Wendell L. Roelofs
Wendell Lee Roelofs
|Education||bachelor's degree (chemistry, 1960)|
NIH post doctoral fellowship
|Alma mater||Central College in Pella, Iowa|
Indiana University Bloomington
Massachusetts Institute of Technology
|Employer||Cornell University College of Agriculture and Life Sciences|
Department of Entomology-Geneva
|Known for||Developed insect sex attractants for pest control|
|Title||Liberty Hyde Bailey Professor of Insect Biochemistry|
|Spouse(s)||Marilyn Joyce Kuiken (c:a 1960 until ?)|
Donna R. Gray (1989 until ?)
Joanna Roelofs, Jan. 13, 2005
|Children||Brenda Jo, Caryn Jean, Jeffrey Lee, and Kevin Jon|
|Parent(s)||Edward and Edith Beyers Roelofs|
|Relatives||two brothers, one chemist, the other an electrical engineer|
|Awards||1973 J Everett Bussart Award, Entomol Soc Am|
1977 Alexander von Humboldt Award
1990 Silver Medal, Int Soc Chem Ecol
1982 Wolf Prize in Agriculture
1983 National Medal of Science
2001 American Chemical Society's Kenneth A. Spencer Award in agricultural chemistry
1985 DSc, Central College
1988 Hobart and William Smith Colleges
1988 Indiana University
1989 Lund University, Sweden
1989 Free University Brussels, Belgium
Wendell L. Roelofs (born July 26, 1938) was the first researcher to characterize insect sex pheromone structures, developing microchemical techniques for the isolation and identification of pheromone components. Roelofs obtained his B.S. in chemistry in 1960 from Central College in Pella, Iowa and his Ph.D. in organic chemistry from Indiana University in 1964. He is the Liberty Hyde Bailey Professor of Insect Biochemistry in the Department of Entomology at Cornell University in Ithaca, New York.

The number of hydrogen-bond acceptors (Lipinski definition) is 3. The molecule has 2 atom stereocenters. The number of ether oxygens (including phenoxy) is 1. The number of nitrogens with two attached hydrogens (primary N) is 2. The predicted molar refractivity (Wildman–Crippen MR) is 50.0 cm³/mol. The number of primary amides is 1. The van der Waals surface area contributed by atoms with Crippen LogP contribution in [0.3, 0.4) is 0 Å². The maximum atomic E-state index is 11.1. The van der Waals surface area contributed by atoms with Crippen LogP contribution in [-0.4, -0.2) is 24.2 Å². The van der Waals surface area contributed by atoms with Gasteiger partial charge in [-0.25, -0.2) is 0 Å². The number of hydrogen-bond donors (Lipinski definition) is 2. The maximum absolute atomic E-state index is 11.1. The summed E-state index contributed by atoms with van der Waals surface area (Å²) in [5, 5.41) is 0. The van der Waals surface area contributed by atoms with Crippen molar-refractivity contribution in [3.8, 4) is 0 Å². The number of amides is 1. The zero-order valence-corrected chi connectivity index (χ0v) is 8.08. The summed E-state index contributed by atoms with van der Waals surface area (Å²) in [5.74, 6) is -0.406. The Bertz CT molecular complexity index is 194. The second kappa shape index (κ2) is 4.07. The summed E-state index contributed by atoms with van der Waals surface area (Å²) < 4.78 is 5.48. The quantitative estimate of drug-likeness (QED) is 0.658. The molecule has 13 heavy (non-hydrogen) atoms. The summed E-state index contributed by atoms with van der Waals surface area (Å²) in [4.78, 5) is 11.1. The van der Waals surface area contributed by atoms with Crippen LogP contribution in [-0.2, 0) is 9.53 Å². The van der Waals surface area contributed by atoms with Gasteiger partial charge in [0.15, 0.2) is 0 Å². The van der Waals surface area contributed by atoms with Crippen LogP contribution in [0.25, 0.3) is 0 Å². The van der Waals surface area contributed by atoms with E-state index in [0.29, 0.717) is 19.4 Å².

In his spare time, Roelofs coache[d] a youth league football team of kids aged eleven and twelve. Roelofs likened a cooperative effort in the laboratory to teamwork in football. With a coach's natural ability, he fostered an atmosphere where people could contribute their academic strengths and interests. "With our wide range of interests, we can always follow the most interesting lead whether it's my area of expertise or not," .... "That's how we stay at the forefront. It's synergistic. There's more creativity among us all."
- "Wendell Lee Roelofs". The Complete Marquis Who's Who. Marquis Who's Who. 2010. Gale K2013820822. Retrieved 2011-05-30.
- "Wendell L. Roelofs". World of Chemistry. Gale. 2006. Gale K2432100357. Retrieved 30 May 2011.
- "Wendell Roelofs". Cornell University. Retrieved 2011-05-30.
- "Entomology Faculty (Digital Measures) : Wendell Roelofs". Cornell University. Retrieved 2011-05-30.
- "Wendell L. Roelofs". American Men & Women of Science: A Biographical Directory of Today's Leaders in Physical, Biological, and Related Sciences. Detroit: Gale. 2008. Gale K3099126155. Retrieved 30 May 2011.
- Roelofs, Wendell; Dennehy, Timothy (July 13, 1989). "Nonchemical Pesticides Need Encouragement". New York Times. Retrieved 2011-05-30. (letter to the editor)
- Dennehy, T. J., W. L. Roelofs, E. F. Taschenberg, and T. N. Taft (1990). "Mating disruption for control of grape berry moth in New York vineyards". In R. L Ridgway, R. M. Silverstein, and M. N. Inscoe [eds.] (eds.). Behavior modifying chemicals for insect management: applications of pheromones and other attractants. New York: Marcel Dekker. pp. 223–240.CS1 maint: multiple names: authors list (link) CS1 maint: uses editors parameter (link)
- Wendell Roelofs (1970). Moths, drugs & pheromones. Washington: American Chemical Society. LCCN 79740512. Sound recording, on side 2 of 1 cassette